The use of interdisciplinary patient-centered care (PCC) and empathetic behaviour seems to be a promising avenue to address chronic pain management, but their use in this context seems to be suboptimal. Several patient factors can influence the use of PCC and empathy, but little is known about the impact of pain visibility on these behaviours. The objective of this study was to investigate the influence of visible physical signs on caregiver’s patient-centered and empathetic behaviours in chronic pain context.
A convenience sample of 21 nurses and 21 physicians participated in a descriptive study. PCC and empathy were evaluated from self-assessment and observer’s assessment using a video of real patients with chronic pain.
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The results show that caregivers have demonstrated an intraindividual variability: PCC and empathetic behaviours of the participants were significantly higher for patients who have visible signs of pain (rheumatoid arthritis and complex regional pain syndrome) than for those who have no visible signs (Ehler-Danlos syndrome and fibromyalgia) (p < 0.001). Participants who show a greater difference in their patient-centered behaviour according to pain visibility have less clinical experience.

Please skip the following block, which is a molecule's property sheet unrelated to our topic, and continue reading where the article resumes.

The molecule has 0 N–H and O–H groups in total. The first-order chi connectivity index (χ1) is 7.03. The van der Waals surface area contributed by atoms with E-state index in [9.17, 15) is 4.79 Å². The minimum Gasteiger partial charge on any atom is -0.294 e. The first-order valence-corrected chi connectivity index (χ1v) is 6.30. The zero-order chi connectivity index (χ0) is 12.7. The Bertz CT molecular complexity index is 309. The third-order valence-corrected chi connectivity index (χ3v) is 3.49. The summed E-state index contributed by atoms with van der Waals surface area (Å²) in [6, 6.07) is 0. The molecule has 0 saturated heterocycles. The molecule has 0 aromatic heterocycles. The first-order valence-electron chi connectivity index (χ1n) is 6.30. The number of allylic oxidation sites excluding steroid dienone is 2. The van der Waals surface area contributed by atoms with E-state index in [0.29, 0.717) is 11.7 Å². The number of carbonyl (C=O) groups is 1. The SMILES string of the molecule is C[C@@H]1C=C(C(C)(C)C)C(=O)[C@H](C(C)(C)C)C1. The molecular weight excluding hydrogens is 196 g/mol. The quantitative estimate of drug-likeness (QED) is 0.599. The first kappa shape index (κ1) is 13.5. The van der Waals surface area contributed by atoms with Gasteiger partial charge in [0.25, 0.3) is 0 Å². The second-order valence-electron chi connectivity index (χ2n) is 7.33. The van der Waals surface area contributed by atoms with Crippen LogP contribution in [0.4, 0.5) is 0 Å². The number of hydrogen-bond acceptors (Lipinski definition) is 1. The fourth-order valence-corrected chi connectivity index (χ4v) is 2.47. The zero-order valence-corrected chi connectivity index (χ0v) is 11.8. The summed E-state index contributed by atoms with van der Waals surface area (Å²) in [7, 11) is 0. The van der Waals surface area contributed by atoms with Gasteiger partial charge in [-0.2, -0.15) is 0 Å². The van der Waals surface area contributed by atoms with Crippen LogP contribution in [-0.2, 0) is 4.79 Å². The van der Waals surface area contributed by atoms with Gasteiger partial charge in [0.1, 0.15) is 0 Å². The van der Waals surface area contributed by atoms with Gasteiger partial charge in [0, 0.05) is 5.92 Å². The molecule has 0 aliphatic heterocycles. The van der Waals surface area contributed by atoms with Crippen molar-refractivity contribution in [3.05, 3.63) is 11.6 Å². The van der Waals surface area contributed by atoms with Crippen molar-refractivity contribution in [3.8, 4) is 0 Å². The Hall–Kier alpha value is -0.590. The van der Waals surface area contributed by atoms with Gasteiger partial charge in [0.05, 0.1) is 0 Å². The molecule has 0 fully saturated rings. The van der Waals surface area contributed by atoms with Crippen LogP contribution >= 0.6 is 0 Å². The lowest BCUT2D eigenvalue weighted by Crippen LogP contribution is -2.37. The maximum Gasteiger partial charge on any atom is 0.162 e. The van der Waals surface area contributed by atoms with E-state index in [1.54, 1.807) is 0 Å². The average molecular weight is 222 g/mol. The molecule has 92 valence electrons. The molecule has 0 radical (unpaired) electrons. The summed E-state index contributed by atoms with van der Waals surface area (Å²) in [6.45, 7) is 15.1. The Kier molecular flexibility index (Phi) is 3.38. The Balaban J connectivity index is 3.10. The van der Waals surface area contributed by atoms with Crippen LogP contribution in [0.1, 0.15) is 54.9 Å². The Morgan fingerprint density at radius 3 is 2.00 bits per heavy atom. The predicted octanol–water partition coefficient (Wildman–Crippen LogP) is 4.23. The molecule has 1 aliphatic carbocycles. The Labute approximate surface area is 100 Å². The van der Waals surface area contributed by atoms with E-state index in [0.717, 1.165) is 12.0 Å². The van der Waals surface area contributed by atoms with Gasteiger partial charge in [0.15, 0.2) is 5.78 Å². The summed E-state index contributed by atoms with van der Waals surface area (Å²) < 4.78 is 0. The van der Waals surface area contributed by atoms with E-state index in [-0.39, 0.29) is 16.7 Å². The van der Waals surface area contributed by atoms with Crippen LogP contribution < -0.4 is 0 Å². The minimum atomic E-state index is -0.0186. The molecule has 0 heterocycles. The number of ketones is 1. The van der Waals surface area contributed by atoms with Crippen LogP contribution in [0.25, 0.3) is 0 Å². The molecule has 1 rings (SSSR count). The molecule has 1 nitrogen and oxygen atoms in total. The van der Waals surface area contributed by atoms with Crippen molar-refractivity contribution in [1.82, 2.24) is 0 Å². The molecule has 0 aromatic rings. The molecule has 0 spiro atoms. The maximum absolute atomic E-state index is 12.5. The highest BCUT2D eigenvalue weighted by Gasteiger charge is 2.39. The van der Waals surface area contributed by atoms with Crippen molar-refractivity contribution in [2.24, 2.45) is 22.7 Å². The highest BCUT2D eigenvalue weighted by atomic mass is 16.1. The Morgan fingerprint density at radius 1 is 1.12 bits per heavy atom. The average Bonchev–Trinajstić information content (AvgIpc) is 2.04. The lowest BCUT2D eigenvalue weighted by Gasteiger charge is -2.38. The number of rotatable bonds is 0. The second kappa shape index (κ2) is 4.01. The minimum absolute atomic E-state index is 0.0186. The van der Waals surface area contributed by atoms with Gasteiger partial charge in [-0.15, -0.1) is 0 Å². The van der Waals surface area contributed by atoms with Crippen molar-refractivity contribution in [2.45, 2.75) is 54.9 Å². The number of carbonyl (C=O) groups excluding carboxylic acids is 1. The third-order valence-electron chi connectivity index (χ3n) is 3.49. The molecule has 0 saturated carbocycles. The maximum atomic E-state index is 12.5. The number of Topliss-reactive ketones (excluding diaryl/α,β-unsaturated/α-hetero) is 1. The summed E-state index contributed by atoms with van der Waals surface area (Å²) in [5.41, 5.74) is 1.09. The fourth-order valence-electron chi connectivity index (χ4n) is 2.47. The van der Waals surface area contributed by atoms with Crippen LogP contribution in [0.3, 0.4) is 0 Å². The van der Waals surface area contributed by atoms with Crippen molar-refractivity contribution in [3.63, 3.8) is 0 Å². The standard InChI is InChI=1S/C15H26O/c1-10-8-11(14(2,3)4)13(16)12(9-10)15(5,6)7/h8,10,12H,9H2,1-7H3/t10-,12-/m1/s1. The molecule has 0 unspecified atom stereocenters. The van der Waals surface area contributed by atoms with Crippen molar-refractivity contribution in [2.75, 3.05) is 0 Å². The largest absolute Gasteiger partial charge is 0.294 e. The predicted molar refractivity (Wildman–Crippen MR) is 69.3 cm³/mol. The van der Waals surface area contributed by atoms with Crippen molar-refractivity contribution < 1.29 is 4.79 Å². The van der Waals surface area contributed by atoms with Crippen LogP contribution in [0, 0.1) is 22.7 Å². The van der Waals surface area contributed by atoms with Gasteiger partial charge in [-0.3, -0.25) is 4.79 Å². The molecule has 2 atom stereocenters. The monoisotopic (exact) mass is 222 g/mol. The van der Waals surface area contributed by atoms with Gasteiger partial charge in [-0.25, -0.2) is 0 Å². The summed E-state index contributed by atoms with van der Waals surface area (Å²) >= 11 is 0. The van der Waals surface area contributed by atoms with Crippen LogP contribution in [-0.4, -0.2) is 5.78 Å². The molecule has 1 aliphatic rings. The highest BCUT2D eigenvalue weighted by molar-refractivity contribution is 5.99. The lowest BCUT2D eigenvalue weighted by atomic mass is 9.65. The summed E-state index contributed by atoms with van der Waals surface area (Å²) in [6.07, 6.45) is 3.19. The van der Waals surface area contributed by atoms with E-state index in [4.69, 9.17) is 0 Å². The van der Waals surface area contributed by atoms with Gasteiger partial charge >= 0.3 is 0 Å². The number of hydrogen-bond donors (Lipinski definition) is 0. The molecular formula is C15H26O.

The pain visibility in chronic pain patients is an important factor contributing to an increased use of PCC and empathy by nurses and physicians, and clinical experience can influence their behaviours. Thus, pain invisibility can be a barrier to quality of care, and these findings reinforce the relevance to educating caregivers to these unconscious biases on their behaviour toward chronic pain patients.
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Source: Paul-Savoie E, Bourgault P, Potvin S, Gosselin E, Lafrenaye S. The Impact of Pain Invisibility on Patient-Centered Care and Empathetic Attitude in Chronic Pain Management. Pain Res Manag. 2018 Sep 24;2018:6375713. doi: 10.1155/2018/6375713. eCollection 2018.